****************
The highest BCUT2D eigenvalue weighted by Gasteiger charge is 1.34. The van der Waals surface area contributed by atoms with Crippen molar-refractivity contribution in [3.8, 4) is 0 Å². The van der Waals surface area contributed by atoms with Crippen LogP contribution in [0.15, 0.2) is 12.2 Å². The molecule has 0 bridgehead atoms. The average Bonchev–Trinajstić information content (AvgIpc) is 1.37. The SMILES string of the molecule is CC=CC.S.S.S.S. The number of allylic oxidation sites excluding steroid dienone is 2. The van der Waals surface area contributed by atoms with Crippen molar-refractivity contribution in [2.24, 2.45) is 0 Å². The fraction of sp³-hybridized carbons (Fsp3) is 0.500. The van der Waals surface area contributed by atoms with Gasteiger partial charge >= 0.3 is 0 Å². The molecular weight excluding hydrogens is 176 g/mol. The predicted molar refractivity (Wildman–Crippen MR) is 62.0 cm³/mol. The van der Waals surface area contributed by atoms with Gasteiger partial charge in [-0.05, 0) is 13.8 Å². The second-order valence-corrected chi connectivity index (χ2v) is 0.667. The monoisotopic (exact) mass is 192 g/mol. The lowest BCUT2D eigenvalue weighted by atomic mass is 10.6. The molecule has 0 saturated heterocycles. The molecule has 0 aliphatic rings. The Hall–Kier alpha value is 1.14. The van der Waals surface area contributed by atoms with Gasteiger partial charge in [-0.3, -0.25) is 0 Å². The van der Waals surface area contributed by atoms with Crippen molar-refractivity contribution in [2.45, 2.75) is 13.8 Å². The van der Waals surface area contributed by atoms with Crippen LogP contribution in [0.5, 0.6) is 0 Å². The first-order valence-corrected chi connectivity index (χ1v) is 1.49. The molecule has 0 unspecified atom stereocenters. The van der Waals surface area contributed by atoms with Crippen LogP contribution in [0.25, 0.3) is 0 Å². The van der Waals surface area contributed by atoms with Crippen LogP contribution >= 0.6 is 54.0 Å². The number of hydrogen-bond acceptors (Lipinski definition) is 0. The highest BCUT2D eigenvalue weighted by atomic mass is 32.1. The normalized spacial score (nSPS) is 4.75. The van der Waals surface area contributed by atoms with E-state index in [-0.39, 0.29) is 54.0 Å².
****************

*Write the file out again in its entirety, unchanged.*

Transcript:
The highest BCUT2D eigenvalue weighted by Gasteiger charge is 1.34. The van der Waals surface area contributed by atoms with Crippen molar-refractivity contribution in [3.8, 4) is 0 Å². The van der Waals surface area contributed by atoms with Crippen LogP contribution in [0.15, 0.2) is 12.2 Å². The molecule has 0 bridgehead atoms. The average Bonchev–Trinajstić information content (AvgIpc) is 1.37. The SMILES string of the molecule is CC=CC.S.S.S.S. The number of allylic oxidation sites excluding steroid dienone is 2. The van der Waals surface area contributed by atoms with Crippen molar-refractivity contribution in [2.24, 2.45) is 0 Å². The fraction of sp³-hybridized carbons (Fsp3) is 0.500. The van der Waals surface area contributed by atoms with Gasteiger partial charge >= 0.3 is 0 Å². The molecular weight excluding hydrogens is 176 g/mol. The predicted molar refractivity (Wildman–Crippen MR) is 62.0 cm³/mol. The van der Waals surface area contributed by atoms with Gasteiger partial charge in [-0.05, 0) is 13.8 Å². The second-order valence-corrected chi connectivity index (χ2v) is 0.667. The monoisotopic (exact) mass is 192 g/mol. The lowest BCUT2D eigenvalue weighted by atomic mass is 10.6. The molecule has 0 saturated heterocycles. The molecule has 0 aliphatic rings. The Hall–Kier alpha value is 1.14. The van der Waals surface area contributed by atoms with Gasteiger partial charge in [-0.3, -0.25) is 0 Å². The van der Waals surface area contributed by atoms with Crippen molar-refractivity contribution in [2.45, 2.75) is 13.8 Å². The van der Waals surface area contributed by atoms with Crippen LogP contribution in [0.5, 0.6) is 0 Å². The first-order valence-corrected chi connectivity index (χ1v) is 1.49. The molecule has 0 unspecified atom stereocenters. The van der Waals surface area contributed by atoms with Crippen LogP contribution in [0.25, 0.3) is 0 Å². The van der Waals surface area contributed by atoms with Crippen LogP contribution >= 0.6 is 54.0 Å². The number of hydrogen-bond acceptors (Lipinski definition) is 0. The highest BCUT2D eigenvalue weighted by atomic mass is 32.1. The normalized spacial score (nSPS) is 4.75. The van der Waals surface area contributed by atoms with E-state index in [-0.39, 0.29) is 54.0 Å².